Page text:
– Brian
    Jun 8 '20 at 1:06
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Update:

The source code in the Pocket-Tools software package has all the answers you need:

http://pocket.free.fr/html/soft/pocket-tools_e.html

Although the way the code is written for many different models, makes it hard to read.

Original answer:

Without more context and information about what device may have created this data, there's not much of a question to answer here.

Another way of looking at the bits you have generated is like this:

11111111111111
11111111111111
11111111111111
11111111111111
11111111111111
10 1110 10 0000 1111
10 0000 10 0000 1111
10 0000 10 0000 1111
10 0000 10 0000 1111
10 0000 10 0000 1111
10 0000 10 0000 1111
10 0000 10 0000 1111
10 0000 10 0000 1111
10 1010 10 1111 1111
10 1000 10 0010 1111
10 0000 10 0000 1
10 0000 10 0101 1
10 0000 10 1100 1
10 1011 10 1111 1
10 0010 10 1000 1
10 0000 10 1011 1
10 0000 10 0000 1
10 1000 10 0010 1
10 0000 10 0101 1
10 1011 10 1010 1
10 0010 10 1001 1
10 1100 10 1011 1
10 0010 10 1000 1
10 1011 10 0000 1
10 1100 10 0000 1
10 1011 10 1000 1
10 0100 10 1011 1
10 1100 10 1000 1
10 0000 10 1011 1
10 0000 10 0000 1
10 1000 10 0111 1
10 0000 10 1100 1
10 1011 10 1011 1
10 0010 10 1001 1
10 0000 10 1011 1
10 0000 10 0000 1
10 0100 10 0001 1
10 0000 10 1100 1
10 1011 10 1001 1
10 0010 10 1001 1
10 0000 10 1011 1
10 0000 10 0000 1
10 1100 10 0100 1
10 0000 10 1100 1
10 0011 10 0010 1
10 0010 10 1000 1
10 0000 10 1011 1
10 1111 10 1111 1
10 1111 10 1111 1
10 0001 10 1110 111
10

There's a lot of repeated framing sequences of $10$ (start marker?) and $1...$ (end marker?) that don't appear to contain any information of the payload. This sort of run length limited encoding is not uncommon in old tape formats and floppy drives, but there are so many one-off proprietary ones that you really need some device documentation or the code to examine to see how the device was transforming the data.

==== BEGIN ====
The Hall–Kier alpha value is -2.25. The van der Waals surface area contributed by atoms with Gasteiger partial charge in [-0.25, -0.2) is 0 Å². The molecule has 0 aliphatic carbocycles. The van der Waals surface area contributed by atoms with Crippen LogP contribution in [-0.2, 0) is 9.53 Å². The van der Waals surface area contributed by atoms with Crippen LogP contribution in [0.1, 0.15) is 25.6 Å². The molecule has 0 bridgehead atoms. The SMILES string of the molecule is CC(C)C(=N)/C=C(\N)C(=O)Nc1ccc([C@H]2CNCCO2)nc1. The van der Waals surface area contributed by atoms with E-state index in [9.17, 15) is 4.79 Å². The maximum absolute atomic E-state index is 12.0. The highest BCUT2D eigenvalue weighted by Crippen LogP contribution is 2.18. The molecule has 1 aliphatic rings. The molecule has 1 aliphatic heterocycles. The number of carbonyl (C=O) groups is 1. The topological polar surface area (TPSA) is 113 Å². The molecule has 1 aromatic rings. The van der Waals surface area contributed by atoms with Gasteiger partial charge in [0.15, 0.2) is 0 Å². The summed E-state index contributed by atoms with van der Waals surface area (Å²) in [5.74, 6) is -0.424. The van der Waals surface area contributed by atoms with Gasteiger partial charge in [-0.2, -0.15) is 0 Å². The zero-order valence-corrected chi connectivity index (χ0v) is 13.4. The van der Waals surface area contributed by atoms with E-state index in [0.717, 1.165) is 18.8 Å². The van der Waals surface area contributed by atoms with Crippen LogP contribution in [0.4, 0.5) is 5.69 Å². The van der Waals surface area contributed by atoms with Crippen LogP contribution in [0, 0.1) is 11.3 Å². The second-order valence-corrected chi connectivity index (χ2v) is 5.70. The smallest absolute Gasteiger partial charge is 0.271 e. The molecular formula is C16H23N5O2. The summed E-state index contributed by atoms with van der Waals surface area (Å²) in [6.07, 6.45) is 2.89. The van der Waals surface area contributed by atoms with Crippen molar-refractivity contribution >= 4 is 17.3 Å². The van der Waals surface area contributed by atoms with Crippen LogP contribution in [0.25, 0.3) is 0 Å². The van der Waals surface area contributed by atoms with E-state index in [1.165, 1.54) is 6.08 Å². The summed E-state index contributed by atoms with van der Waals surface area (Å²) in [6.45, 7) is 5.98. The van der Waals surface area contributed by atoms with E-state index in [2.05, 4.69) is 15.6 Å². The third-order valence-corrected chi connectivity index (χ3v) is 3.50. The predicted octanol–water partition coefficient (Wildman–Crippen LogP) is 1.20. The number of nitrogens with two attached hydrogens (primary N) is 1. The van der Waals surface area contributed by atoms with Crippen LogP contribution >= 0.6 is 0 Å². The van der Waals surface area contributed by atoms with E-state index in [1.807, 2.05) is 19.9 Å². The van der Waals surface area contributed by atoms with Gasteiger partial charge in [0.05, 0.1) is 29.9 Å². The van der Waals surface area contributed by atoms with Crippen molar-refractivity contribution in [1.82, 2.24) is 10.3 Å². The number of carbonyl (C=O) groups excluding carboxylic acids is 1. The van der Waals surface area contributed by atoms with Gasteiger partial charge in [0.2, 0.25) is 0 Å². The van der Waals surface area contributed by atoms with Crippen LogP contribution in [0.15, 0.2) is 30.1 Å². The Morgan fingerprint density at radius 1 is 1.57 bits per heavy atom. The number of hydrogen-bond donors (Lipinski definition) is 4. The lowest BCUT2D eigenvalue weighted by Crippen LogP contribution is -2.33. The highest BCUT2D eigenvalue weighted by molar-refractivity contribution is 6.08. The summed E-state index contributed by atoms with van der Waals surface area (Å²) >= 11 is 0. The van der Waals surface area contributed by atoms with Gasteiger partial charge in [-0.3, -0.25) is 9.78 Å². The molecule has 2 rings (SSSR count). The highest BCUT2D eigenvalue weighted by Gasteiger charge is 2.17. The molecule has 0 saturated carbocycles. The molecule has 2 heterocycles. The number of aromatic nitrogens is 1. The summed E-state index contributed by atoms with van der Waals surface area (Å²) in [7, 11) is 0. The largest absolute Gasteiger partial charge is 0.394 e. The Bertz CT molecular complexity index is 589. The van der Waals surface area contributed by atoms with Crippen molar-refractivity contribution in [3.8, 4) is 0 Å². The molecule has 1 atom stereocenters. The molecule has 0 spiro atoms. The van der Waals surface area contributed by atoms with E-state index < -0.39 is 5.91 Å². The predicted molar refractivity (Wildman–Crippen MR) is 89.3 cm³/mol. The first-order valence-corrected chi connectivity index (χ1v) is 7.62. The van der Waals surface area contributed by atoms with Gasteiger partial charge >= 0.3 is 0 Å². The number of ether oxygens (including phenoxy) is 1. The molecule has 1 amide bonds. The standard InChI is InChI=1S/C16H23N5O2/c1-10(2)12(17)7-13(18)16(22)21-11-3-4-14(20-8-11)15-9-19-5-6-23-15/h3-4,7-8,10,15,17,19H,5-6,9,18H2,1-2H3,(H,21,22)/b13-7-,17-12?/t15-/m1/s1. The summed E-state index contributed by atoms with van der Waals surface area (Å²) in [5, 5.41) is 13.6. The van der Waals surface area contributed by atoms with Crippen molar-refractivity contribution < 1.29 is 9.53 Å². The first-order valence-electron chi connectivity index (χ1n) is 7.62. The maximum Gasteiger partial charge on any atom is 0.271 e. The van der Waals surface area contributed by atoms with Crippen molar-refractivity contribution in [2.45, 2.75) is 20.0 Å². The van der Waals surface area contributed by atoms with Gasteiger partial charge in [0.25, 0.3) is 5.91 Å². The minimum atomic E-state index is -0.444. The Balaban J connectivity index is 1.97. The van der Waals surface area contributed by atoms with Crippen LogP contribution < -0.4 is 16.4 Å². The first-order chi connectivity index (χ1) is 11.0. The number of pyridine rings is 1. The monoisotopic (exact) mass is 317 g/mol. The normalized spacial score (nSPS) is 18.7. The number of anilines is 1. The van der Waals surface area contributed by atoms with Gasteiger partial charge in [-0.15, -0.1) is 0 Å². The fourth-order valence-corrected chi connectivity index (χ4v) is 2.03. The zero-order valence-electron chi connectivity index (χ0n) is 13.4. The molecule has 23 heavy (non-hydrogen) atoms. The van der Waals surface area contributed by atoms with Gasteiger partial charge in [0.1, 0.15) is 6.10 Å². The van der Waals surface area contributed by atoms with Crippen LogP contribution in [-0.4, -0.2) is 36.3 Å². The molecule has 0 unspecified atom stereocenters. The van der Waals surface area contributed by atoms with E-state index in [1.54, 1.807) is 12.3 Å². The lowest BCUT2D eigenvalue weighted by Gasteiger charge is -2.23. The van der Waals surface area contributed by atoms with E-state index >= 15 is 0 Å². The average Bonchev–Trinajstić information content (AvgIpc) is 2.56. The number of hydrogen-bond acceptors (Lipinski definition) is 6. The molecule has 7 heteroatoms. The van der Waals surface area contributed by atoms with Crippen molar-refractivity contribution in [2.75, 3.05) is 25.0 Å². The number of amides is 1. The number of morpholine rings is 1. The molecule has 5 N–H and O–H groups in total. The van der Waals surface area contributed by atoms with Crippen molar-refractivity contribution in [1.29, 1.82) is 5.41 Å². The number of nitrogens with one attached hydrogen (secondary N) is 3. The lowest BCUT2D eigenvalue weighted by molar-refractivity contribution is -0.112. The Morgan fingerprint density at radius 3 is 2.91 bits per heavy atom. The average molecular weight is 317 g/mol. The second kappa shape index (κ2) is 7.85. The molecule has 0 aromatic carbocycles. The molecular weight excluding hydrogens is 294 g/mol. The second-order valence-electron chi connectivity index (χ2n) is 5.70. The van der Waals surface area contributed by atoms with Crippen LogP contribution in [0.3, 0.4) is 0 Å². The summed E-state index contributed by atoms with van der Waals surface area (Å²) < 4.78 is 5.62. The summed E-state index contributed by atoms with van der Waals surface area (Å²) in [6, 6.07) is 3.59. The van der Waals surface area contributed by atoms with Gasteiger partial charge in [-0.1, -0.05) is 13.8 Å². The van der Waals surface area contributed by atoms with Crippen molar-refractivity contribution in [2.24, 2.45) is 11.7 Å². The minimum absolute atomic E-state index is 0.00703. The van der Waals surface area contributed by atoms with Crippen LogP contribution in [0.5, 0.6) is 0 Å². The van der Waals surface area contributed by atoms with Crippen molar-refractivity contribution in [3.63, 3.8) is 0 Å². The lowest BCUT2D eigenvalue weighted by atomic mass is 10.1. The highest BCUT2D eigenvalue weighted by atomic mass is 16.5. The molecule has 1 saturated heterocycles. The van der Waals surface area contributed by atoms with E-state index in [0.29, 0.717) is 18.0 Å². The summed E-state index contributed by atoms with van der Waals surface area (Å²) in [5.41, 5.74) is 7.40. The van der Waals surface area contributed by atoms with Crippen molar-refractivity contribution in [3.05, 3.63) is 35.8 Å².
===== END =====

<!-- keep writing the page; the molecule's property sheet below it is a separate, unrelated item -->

You can NRZI decode your bits in Octave/MatLab by doing something like:

decoded_bits = (diff(bits) == 0)

or

decoded_bits = (diff(bits) != 0)

But the regularity, in the bits you have, suggests that NRZI decoding is not the correct first step to take with the bits that you have now.

I would also be suspect of the bits minimodem is returning to you. I would do the FSK demod in Octave to make sure that what minimodem is returning isn't bogus. In performing the FM demod in Octave, I'd also verify the mark and space tone frequencies. 4 kHz is an oddly high frequency to use for AFSK on a cassette tape. It implies that the expected cassette recorder isn't low end garbage that was so common in the early 1980's.

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  • $\begingroup$ Andy, The audio comes from the CSAVE function of a Sharp EL5500iii calculator/computer. I have come to agree that the periodicity argues against NRZI. The minimodem demodulation matches manually the first 20 bits or so when I use Audacity to zoom in on the waveform. I was unaware of Octave - I will go learn more because I always liked the concise matrix ops of MatLab. $\endgroup$
    – Brian
    Jun 13 '20 at 23:59
  • $\begingroup$ Ok. Write a short program that has 3 statements: 10 print "0123456789"; 20 print "ABCDEFGHIJKLMNOP"; 30 END. And CSAVE that and capture it. The hexadecimal representation of those ASCII characters will hopefully be easy to spot. $\endgroup$
    – Andy Walls
    Jun 14 '20 at 0:29
  • $\begingroup$ @Brian check out the Pocket-tools source code. $\endgroup$
    – Andy Walls
    Jun 14 '20 at 2:58
  • $\begingroup$ @ Andy I'll generate controlled output test cases as soon as I can. In the meantime, I can't find what you mean by "Pocket-tools". Posted Octave output graphs in original posting, above. $\endgroup$
    – Brian
    Jun 14 '20 at 14:18
  • $\begingroup$ I put a link to the pocket tools software in the top of my edited answer. Don't bother generating controlled outputs for me. $\endgroup$
    – Andy Walls
    Jun 14 '20 at 14:39